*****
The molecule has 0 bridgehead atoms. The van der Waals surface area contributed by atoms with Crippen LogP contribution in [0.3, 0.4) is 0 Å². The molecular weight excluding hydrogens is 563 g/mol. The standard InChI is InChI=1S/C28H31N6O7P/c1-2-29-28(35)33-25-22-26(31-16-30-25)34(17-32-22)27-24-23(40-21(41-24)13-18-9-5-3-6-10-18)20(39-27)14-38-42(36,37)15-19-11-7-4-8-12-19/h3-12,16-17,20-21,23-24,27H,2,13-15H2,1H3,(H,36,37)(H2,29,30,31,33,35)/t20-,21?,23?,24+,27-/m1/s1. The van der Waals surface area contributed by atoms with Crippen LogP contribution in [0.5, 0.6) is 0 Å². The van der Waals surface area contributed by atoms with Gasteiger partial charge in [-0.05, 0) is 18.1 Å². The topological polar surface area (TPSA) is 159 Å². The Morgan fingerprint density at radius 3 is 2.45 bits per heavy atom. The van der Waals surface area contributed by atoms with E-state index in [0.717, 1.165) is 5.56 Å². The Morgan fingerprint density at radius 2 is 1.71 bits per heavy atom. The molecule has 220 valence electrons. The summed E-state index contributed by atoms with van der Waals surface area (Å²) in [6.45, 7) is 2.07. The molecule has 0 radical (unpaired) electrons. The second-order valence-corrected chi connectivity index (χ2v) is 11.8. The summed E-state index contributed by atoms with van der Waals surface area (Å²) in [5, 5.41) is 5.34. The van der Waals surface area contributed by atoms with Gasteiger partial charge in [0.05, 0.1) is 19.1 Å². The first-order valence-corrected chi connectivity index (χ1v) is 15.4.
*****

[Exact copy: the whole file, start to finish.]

The molecule has 0 bridgehead atoms. The van der Waals surface area contributed by atoms with Crippen LogP contribution in [0.3, 0.4) is 0 Å². The molecular weight excluding hydrogens is 563 g/mol. The standard InChI is InChI=1S/C28H31N6O7P/c1-2-29-28(35)33-25-22-26(31-16-30-25)34(17-32-22)27-24-23(40-21(41-24)13-18-9-5-3-6-10-18)20(39-27)14-38-42(36,37)15-19-11-7-4-8-12-19/h3-12,16-17,20-21,23-24,27H,2,13-15H2,1H3,(H,36,37)(H2,29,30,31,33,35)/t20-,21?,23?,24+,27-/m1/s1. The van der Waals surface area contributed by atoms with Crippen LogP contribution in [0.5, 0.6) is 0 Å². The van der Waals surface area contributed by atoms with Gasteiger partial charge in [-0.05, 0) is 18.1 Å². The topological polar surface area (TPSA) is 159 Å². The Morgan fingerprint density at radius 3 is 2.45 bits per heavy atom. The van der Waals surface area contributed by atoms with E-state index in [0.717, 1.165) is 5.56 Å². The Morgan fingerprint density at radius 2 is 1.71 bits per heavy atom. The molecule has 220 valence electrons. The summed E-state index contributed by atoms with van der Waals surface area (Å²) in [6.45, 7) is 2.07. The molecule has 0 radical (unpaired) electrons. The second-order valence-corrected chi connectivity index (χ2v) is 11.8. The summed E-state index contributed by atoms with van der Waals surface area (Å²) in [5, 5.41) is 5.34. The van der Waals surface area contributed by atoms with Gasteiger partial charge in [0.05, 0.1) is 19.1 Å². The first-order valence-corrected chi connectivity index (χ1v) is 15.4.